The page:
One pernicious effect of the recession on the banking industry has been that dozens of institutions and their officers have been named in the past two years as defendants in class actions alleging that banks have violated federal securities laws by understating loan-loss reserves.
One recent complaint is typical. It asserted that defendants portrayed the institution in "glowing terms, with great prospects for future growth and earnings" in filings with the Securities and Exchange Commission and other public statements, while they "misrepresented and concealed the deterioration of the quality of the institution's loan portfolio, the likelihood of increases in nonperforming assets, and the failure to set appropriate levels of loan-loss reserves on loans experiencing problems."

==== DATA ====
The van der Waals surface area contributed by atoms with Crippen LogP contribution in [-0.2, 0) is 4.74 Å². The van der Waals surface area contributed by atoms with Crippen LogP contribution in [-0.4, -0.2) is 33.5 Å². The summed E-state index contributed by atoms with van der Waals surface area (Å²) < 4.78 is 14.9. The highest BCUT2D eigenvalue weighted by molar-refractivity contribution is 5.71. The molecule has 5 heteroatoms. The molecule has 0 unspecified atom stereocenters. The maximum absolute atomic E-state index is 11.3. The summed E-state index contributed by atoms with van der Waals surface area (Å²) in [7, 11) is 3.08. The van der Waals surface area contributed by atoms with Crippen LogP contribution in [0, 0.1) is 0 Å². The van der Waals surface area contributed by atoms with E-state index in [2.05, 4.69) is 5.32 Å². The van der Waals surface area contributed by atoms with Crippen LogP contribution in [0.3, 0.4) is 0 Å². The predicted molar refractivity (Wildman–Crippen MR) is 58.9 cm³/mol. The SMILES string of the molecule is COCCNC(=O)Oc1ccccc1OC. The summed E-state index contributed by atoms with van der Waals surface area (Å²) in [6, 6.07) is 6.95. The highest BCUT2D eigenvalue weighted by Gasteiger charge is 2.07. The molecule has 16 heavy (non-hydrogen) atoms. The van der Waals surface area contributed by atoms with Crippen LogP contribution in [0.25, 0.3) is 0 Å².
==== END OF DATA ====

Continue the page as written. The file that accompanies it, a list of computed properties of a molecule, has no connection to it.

Later Provisions Cited
The basis for the charges of misconduct was the defendants' later announcements of increases in reserves and the institution's difficult financial condition. The plaintiffs then asserted that officers "knew or should have known" that reserves would be inadequate to cover actual losses.
This sort of reasoning is open to serious question. There is no mystery about the nature of a reserve.
Generally, a reserve is a charge made to provide for a loss or liability where (1) the occurrence of a loss or …